How would you design a saddle for a giant turtle (think rhino size) and a bridle, and how would you make it go, given that spurs or whip wouldn't really be an option with the shell?
Turtles as a mount certainly wouldn't be fantastic for cavalry, but they may make ok pack animals.
To start with a Saddle. Think of the saddles and big curtained affairs that go on elephants. Have the straps go around from front right to rear left and the opposite on the other side. The round nature of the shell should help maintain tension so the saddle or chair or whatever doesn't move around much. The turtle isn't going to be running at a gallop, so this should be fine.
Next your bridle. This is harder. Since most turtles have a beak like affair, you would seriously have trouble with a traditional bit like is used with horses. In a horse, the bit fits in the tender part of the mouth behind the teeth. I don't know that much about the skull and musculature of a turtle's mouth, but beaks might be like giant shears. Sadly, that means we might have to get inhumane. You know the trope about the ring in a bull's nose? That was used as a control and lead point because it hurt the bull to pull against the ring. Find a spot on either side of the turtles head that is sensitive and pierce it to hold the reins. Maybe along the lower jaw or something.
As a spur, you could use something like a prod to reach to the back legs. Maybe a mechanical contrivance that can poke up underneath the shell to the back legs. That way the poor fellow can't just tuck himself up under the shell to stop the poking.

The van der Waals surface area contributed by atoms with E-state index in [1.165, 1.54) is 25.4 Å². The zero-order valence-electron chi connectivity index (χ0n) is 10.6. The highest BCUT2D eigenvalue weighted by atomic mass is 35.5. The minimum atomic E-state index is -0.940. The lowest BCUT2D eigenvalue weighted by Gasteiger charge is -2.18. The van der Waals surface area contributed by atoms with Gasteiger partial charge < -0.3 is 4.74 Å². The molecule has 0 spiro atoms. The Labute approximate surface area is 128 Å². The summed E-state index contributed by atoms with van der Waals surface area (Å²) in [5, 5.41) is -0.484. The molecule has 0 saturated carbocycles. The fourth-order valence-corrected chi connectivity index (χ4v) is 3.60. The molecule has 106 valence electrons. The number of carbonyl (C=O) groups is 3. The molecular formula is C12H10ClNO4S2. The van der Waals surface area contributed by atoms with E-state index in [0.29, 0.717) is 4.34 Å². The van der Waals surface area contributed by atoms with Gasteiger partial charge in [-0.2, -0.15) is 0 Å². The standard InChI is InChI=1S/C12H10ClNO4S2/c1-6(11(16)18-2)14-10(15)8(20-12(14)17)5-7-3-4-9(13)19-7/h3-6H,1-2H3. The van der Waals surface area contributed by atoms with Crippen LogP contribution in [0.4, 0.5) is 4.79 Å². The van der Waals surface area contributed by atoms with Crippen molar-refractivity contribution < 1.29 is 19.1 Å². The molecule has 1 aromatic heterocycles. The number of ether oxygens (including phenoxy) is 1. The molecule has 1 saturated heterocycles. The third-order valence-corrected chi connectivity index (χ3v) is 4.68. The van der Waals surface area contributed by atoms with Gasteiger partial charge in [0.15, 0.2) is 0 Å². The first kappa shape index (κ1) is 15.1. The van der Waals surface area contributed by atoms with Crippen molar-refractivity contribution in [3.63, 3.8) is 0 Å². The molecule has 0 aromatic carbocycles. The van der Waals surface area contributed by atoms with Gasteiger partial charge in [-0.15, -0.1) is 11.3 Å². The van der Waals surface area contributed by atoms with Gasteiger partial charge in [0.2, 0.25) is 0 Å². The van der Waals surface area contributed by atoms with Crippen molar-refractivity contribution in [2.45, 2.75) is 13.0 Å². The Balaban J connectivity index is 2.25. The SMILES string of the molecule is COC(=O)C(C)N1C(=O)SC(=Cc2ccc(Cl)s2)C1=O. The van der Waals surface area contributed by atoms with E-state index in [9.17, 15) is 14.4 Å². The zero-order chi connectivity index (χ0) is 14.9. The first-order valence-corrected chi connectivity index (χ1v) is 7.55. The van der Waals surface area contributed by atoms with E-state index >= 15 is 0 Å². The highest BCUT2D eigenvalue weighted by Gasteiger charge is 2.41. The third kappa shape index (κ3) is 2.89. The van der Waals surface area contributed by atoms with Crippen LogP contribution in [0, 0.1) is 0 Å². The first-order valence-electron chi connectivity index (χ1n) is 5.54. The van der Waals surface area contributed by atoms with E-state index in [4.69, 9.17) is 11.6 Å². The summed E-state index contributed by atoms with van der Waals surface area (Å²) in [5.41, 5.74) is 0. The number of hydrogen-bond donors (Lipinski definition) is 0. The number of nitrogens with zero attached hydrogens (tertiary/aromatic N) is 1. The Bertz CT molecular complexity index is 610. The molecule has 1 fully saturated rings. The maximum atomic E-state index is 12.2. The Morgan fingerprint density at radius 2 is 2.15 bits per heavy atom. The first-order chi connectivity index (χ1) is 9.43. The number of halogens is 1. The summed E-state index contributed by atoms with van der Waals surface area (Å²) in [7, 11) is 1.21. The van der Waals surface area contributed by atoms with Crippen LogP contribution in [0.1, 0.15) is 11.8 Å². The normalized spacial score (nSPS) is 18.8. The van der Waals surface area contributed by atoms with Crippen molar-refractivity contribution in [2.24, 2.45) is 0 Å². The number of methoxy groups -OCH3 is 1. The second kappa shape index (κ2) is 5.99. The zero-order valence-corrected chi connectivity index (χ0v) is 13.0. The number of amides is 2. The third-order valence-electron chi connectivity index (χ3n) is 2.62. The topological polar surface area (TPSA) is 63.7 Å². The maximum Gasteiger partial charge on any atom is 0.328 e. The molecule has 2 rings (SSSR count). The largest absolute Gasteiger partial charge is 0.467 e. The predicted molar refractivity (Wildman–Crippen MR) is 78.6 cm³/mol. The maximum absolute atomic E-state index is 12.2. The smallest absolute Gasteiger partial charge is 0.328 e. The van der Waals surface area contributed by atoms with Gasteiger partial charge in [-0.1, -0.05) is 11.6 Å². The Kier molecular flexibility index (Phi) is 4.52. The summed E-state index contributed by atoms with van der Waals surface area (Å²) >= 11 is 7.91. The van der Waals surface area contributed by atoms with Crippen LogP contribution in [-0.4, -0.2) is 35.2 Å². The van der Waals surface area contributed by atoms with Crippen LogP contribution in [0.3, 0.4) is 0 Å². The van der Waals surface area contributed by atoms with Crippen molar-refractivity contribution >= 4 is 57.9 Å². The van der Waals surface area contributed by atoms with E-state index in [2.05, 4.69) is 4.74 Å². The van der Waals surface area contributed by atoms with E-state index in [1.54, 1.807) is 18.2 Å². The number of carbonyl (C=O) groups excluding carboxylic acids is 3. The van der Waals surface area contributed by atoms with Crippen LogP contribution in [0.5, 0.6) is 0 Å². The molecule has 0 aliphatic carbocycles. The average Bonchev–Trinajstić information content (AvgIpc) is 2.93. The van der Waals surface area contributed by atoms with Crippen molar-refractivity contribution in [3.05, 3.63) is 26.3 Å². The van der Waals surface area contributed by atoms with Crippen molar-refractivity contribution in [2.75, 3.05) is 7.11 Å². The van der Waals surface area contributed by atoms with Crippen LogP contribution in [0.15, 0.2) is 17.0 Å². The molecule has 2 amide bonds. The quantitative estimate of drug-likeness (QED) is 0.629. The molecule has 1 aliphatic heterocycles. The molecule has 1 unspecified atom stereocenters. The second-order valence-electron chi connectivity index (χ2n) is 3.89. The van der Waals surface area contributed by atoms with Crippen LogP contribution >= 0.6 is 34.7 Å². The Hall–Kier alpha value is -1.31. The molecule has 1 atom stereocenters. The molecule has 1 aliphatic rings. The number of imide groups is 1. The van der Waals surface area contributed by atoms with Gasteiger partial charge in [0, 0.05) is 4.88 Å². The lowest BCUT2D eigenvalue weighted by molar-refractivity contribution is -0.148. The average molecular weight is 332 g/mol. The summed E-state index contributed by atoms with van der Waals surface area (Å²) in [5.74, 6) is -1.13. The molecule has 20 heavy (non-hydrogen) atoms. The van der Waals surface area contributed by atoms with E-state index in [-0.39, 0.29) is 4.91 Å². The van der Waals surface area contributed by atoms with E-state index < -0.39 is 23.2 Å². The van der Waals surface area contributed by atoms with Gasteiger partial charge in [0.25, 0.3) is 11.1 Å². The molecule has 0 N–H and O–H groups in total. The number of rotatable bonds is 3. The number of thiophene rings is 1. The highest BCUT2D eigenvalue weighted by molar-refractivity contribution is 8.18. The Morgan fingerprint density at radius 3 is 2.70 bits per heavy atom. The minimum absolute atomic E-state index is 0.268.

A turtle isn't going to be able to pull huge loads, but they can probably lift quite a lot. Build an area like a truck bed connected to the saddle part to carry cargo.
I hope you can find some very patient trainers.
The saddle would be like a full chair, strapped all the way around the turtle. If the turtle has a good hard rim around the top shell, you might be able to hook the straps onto that, and tighten them against straps hooked on the opposing side.
It might be best to motivate the turtle with food on a stick, but turtles also have sensitive shells, so "spurring" it might not be totally out of the question. You could touch the rear top of the shell with a hot poker, or you could set something up so that when the rider pulls a cord, a spike is driven into the rear underside of the turtle's shell, prompting it to move away from the harmful spike underneath it.
The shape of a turtle's shell is also heavily affected by the turtle's nutrition intake as it grows. For many breeds, malnutrition leads to a more spiky looking and less rounded shell. That spiky shape might make it easier to keep straps in place, so a turtle being raised for mount might be kept on a careful diet while growing, and then fed an improved diet for strengthening the turtle when it gets big enough to ride.
Turtles' natural defensive behaviors would make them a suboptimal mount for battle. Turtles can be fast, but they also tend to be contemplative. It may just be the case that anyone mounting a turtle must also be patient, and ok with the turtle making random stops here and there.
You don't provide any context on the type of Tortoise you are referring to but something that might make it feasible is long neck tortoises/turtles these animals have necks so long they can't be retracted into a shell or only partially retract.
So you can have classic saddle like you would for a horse mounted on the neck but as these necks are usually used for snapping at things such as with a snapping turtle they would have enough muscle strength to support a rider but if it decided to snap the rider would have a terrible time.
With this long neck style tortoises you could also strap a saddle to the edge of the shell, perhaps something like a camel stool saddle and use extended steering ropes (not too familiar with harnessing terminology) to pull the head side to side to guide the animal in the direction you want to go. This style of harnessing should also work with the shorter neck variant of tortoises or turtles.